I noticed recently that my dependence on Stack Overflow and similar platforms has wained as I have progressed in my career. The challenges I face and the questions arising from them have changed, becoming more abstract, handy-wavy, or super-specific to my company’s business logic. The likelihood that someone has already answered these sorts of questions becomes unlikely. Maybe, I could try to ask these questions myself (I’m more of a reader of Stack Overflow rather than a contributing member), but where would I even begin. These questions aren’t asked because of the amount of context and background knowledge required to comprehend the question.
Now, don’t get me wrong. I’m not bashing Stack Overflow at all here. There are plenty of questions that can be asked or are already answered, primarily revolving around using language features, libraries and frameworks. This is where it shines, which is why “rarely” instead of “do not” is included in the title. When I’m working on my own code outside of work, it is invaluable to me. But, that’s because my questions shift into insight about language features, libraries and frameworks like I mentioned a second ago.
At this point, you are probably wondering what point I’m trying to make, and believe me, I am also trying to figure that out right now. So here I go…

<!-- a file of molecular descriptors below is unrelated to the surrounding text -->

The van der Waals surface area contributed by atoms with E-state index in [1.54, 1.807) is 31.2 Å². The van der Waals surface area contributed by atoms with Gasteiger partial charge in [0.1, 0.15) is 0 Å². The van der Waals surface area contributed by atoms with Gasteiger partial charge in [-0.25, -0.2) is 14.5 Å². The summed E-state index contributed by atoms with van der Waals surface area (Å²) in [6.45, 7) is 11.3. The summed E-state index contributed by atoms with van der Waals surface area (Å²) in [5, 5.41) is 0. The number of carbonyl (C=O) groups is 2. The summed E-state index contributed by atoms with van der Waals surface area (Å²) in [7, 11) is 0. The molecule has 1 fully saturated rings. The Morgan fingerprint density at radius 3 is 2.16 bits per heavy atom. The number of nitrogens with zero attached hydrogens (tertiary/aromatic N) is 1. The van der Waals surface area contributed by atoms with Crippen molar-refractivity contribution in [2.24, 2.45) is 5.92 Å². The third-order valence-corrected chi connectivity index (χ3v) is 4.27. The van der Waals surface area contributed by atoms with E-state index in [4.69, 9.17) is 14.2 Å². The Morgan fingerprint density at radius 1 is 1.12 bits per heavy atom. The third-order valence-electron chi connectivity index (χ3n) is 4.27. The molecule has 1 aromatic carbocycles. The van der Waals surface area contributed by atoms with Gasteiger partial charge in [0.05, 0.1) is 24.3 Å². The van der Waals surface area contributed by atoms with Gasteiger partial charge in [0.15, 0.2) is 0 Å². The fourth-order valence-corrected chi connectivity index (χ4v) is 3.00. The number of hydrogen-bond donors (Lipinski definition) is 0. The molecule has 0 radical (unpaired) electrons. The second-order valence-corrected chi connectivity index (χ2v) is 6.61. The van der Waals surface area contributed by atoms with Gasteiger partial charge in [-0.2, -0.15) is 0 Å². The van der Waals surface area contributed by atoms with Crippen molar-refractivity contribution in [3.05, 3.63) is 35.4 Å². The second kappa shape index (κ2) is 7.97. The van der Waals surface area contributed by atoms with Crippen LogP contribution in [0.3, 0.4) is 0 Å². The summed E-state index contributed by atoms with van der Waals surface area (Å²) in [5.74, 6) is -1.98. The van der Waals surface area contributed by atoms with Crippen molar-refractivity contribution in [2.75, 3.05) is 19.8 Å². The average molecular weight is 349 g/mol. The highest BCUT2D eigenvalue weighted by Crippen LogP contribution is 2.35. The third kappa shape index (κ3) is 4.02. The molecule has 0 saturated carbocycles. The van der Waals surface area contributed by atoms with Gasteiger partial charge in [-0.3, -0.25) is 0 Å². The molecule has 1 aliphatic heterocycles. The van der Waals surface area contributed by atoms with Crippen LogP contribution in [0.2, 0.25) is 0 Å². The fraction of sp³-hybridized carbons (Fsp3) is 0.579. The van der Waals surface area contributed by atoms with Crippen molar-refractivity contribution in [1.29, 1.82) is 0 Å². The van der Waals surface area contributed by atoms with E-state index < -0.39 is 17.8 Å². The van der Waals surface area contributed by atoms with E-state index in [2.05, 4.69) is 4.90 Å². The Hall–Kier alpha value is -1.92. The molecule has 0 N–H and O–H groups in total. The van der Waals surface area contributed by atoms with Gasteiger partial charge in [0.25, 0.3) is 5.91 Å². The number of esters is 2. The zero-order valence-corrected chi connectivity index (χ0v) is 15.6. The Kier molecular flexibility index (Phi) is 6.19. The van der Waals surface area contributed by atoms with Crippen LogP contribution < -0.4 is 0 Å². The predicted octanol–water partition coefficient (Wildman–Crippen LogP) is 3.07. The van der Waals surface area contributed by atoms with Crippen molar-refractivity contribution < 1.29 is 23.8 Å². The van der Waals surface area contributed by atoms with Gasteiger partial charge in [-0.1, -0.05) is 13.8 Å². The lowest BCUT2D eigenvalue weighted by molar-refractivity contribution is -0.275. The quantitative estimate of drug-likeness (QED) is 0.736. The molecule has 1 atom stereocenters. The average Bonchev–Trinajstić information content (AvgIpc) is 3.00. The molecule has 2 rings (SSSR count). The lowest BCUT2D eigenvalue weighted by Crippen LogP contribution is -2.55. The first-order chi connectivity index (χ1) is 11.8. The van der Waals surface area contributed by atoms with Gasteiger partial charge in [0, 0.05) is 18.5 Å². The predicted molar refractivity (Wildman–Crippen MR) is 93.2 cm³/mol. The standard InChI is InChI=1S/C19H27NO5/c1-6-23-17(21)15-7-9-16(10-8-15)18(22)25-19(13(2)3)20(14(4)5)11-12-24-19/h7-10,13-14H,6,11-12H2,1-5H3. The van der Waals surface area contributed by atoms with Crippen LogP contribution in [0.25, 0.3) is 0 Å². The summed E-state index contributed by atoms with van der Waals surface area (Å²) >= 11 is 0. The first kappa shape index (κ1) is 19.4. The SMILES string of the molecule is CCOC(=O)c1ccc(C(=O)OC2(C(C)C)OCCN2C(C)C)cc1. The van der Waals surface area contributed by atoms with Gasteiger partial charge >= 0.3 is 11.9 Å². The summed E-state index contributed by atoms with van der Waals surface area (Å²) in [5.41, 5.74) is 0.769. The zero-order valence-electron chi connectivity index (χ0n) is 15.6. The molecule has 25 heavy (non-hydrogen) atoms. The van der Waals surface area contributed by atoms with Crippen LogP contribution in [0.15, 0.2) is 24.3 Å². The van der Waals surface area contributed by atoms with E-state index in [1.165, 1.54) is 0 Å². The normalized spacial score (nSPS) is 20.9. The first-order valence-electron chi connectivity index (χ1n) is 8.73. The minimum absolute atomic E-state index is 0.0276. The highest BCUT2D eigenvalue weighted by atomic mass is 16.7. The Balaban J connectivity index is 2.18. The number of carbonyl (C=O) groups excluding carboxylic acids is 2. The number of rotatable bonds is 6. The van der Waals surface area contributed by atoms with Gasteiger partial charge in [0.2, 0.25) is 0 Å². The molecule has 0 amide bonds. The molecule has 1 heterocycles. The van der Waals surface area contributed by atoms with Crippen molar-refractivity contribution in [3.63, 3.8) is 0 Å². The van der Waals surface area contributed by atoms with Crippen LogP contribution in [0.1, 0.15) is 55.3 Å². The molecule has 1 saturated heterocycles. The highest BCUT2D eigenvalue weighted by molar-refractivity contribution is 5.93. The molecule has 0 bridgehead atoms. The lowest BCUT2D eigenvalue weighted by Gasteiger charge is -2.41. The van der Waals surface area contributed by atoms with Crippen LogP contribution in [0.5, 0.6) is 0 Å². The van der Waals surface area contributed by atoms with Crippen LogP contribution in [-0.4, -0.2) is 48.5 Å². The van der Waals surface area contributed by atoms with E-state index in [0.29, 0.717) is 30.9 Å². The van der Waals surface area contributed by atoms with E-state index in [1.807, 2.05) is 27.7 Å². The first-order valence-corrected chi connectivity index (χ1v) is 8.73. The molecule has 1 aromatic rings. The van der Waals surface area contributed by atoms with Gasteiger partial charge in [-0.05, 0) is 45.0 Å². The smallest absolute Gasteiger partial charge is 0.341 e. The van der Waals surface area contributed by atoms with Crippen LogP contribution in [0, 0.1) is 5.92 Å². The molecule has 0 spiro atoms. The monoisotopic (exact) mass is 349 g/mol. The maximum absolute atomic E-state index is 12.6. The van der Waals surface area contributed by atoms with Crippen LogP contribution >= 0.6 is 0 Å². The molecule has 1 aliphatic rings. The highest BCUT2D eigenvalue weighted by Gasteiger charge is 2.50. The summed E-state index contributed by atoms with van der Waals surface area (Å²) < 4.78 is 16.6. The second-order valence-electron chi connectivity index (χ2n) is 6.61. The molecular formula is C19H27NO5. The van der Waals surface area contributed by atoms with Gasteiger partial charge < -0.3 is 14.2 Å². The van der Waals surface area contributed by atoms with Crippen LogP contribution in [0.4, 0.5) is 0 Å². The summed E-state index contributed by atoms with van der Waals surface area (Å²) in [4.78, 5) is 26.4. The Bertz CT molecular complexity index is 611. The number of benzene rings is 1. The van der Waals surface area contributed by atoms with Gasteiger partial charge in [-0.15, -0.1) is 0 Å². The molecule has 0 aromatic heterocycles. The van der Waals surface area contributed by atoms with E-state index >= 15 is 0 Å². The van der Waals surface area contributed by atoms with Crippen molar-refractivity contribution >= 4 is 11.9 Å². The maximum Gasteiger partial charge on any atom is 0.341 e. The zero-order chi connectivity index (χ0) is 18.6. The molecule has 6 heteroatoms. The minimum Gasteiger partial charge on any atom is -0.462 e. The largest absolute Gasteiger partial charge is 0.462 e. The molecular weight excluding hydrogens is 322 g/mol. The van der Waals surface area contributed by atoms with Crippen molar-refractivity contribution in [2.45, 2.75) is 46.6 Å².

If, like me, you are trying to find answers to challenges you face at work, varying from writing better code, to solving architectural issues, to even the most abstract questions of “are we solving the correct problems”; point yourself in the direction of your colleagues. They (most of the time) have the context and foundational knowledge to correctly answer questions in a way that no one else can. I can’t even begin to quantify the amount I’ve learnt from turning to my teammates for help. They may have solved similar problems in the past and can share that experience with you, all based on their ability to actually understand the nuance in what you’re asking.
For more senior engineers reading this, do not underestimate the impact sharing your knowledge has on your teammates. Every time I hear the phrase, “At my old place”, I know we’re about to for a trip through their experiences, and I also know that without these conversations, I would not have progressed at the rate I have in my own career. You cannot rely on Stack Overflow and similar platforms to level up your team, it may help, but it will not produce well-rounded engineers.
For everyone else, you cannot rely on Stack Overflow and similar platforms for everything. Read longer-form content, such as blogs, books or podcasts, focusing more on the why than the how. However, having a back and forth between other engineers will be one of the most efficient ways to improve. If you fail to do this, you will never progress to the point where you rarely need Stack Overflow anymore.